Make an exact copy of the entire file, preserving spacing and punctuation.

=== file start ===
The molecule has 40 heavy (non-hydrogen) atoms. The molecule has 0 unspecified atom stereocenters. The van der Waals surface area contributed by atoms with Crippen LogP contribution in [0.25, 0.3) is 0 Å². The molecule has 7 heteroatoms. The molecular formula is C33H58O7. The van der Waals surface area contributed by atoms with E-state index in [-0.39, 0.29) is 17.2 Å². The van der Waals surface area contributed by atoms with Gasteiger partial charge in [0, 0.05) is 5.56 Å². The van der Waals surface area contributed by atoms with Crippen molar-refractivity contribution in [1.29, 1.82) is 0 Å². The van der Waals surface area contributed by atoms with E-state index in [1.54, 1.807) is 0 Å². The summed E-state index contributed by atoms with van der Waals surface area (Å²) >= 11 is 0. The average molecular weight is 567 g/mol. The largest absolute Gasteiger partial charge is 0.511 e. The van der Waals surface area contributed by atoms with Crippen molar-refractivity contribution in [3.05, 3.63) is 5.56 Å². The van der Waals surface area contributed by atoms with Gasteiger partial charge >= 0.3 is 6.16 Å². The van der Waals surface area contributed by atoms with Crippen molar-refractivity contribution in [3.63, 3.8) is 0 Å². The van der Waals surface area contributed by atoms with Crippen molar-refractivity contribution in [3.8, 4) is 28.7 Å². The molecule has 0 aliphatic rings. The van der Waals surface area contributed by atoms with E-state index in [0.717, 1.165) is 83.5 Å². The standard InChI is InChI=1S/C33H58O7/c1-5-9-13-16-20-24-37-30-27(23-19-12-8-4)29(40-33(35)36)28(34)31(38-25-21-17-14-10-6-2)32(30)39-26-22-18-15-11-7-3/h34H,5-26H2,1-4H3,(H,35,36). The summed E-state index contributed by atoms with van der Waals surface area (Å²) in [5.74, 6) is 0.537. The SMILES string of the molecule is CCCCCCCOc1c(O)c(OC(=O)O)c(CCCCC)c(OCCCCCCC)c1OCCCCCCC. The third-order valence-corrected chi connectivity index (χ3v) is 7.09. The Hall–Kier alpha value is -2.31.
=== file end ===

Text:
The molecule has 40 heavy (non-hydrogen) atoms. The molecule has 0 unspecified atom stereocenters. The van der Waals surface area contributed by atoms with Crippen LogP contribution in [0.25, 0.3) is 0 Å². The molecule has 7 heteroatoms. The molecular formula is C33H58O7. The van der Waals surface area contributed by atoms with E-state index in [-0.39, 0.29) is 17.2 Å². The van der Waals surface area contributed by atoms with Gasteiger partial charge in [0, 0.05) is 5.56 Å². The van der Waals surface area contributed by atoms with Crippen molar-refractivity contribution in [1.29, 1.82) is 0 Å². The van der Waals surface area contributed by atoms with E-state index in [1.54, 1.807) is 0 Å². The summed E-state index contributed by atoms with van der Waals surface area (Å²) >= 11 is 0. The average molecular weight is 567 g/mol. The largest absolute Gasteiger partial charge is 0.511 e. The van der Waals surface area contributed by atoms with Crippen molar-refractivity contribution in [3.05, 3.63) is 5.56 Å². The van der Waals surface area contributed by atoms with Gasteiger partial charge >= 0.3 is 6.16 Å². The van der Waals surface area contributed by atoms with Crippen molar-refractivity contribution in [3.63, 3.8) is 0 Å². The van der Waals surface area contributed by atoms with Crippen molar-refractivity contribution in [3.8, 4) is 28.7 Å². The molecule has 0 aliphatic rings. The van der Waals surface area contributed by atoms with E-state index in [0.717, 1.165) is 83.5 Å². The standard InChI is InChI=1S/C33H58O7/c1-5-9-13-16-20-24-37-30-27(23-19-12-8-4)29(40-33(35)36)28(34)31(38-25-21-17-14-10-6-2)32(30)39-26-22-18-15-11-7-3/h34H,5-26H2,1-4H3,(H,35,36). The summed E-state index contributed by atoms with van der Waals surface area (Å²) in [5.74, 6) is 0.537. The SMILES string of the molecule is CCCCCCCOc1c(O)c(OC(=O)O)c(CCCCC)c(OCCCCCCC)c1OCCCCCCC. The third-order valence-corrected chi connectivity index (χ3v) is 7.09. The Hall–Kier alpha value is -2.31.